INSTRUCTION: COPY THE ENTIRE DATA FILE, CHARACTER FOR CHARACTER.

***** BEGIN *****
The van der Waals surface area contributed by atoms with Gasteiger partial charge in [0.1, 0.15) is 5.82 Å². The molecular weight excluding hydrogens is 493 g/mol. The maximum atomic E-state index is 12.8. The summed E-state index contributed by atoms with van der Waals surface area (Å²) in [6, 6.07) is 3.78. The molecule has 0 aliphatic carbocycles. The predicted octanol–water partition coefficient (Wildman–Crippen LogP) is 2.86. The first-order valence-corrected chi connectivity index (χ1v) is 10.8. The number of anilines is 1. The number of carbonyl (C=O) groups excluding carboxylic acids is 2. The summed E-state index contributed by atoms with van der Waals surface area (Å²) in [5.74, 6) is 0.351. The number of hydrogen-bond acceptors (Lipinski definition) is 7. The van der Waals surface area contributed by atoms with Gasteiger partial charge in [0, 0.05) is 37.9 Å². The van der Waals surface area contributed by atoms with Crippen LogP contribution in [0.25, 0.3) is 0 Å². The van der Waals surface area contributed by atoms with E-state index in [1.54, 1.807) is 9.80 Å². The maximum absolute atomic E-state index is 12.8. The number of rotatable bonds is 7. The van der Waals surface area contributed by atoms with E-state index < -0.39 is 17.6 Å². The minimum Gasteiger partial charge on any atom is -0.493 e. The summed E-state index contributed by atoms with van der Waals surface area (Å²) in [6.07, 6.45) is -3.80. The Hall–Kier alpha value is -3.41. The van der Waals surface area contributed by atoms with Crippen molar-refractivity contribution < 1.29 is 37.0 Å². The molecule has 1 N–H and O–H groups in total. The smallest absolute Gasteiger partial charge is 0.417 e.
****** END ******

The van der Waals surface area contributed by atoms with Gasteiger partial charge in [0.1, 0.15) is 5.82 Å². The molecular weight excluding hydrogens is 493 g/mol. The maximum atomic E-state index is 12.8. The summed E-state index contributed by atoms with van der Waals surface area (Å²) in [6, 6.07) is 3.78. The molecule has 0 aliphatic carbocycles. The predicted octanol–water partition coefficient (Wildman–Crippen LogP) is 2.86. The first-order valence-corrected chi connectivity index (χ1v) is 10.8. The number of anilines is 1. The number of carbonyl (C=O) groups excluding carboxylic acids is 2. The summed E-state index contributed by atoms with van der Waals surface area (Å²) in [5.74, 6) is 0.351. The number of hydrogen-bond acceptors (Lipinski definition) is 7. The van der Waals surface area contributed by atoms with Gasteiger partial charge in [0, 0.05) is 37.9 Å². The van der Waals surface area contributed by atoms with Crippen LogP contribution in [0.25, 0.3) is 0 Å². The van der Waals surface area contributed by atoms with E-state index in [1.54, 1.807) is 9.80 Å². The maximum absolute atomic E-state index is 12.8. The number of rotatable bonds is 7. The van der Waals surface area contributed by atoms with E-state index < -0.39 is 17.6 Å². The minimum Gasteiger partial charge on any atom is -0.493 e. The summed E-state index contributed by atoms with van der Waals surface area (Å²) in [6.07, 6.45) is -3.80. The Hall–Kier alpha value is -3.41. The van der Waals surface area contributed by atoms with Crippen molar-refractivity contribution < 1.29 is 37.0 Å². The molecule has 1 N–H and O–H groups in total. The smallest absolute Gasteiger partial charge is 0.417 e.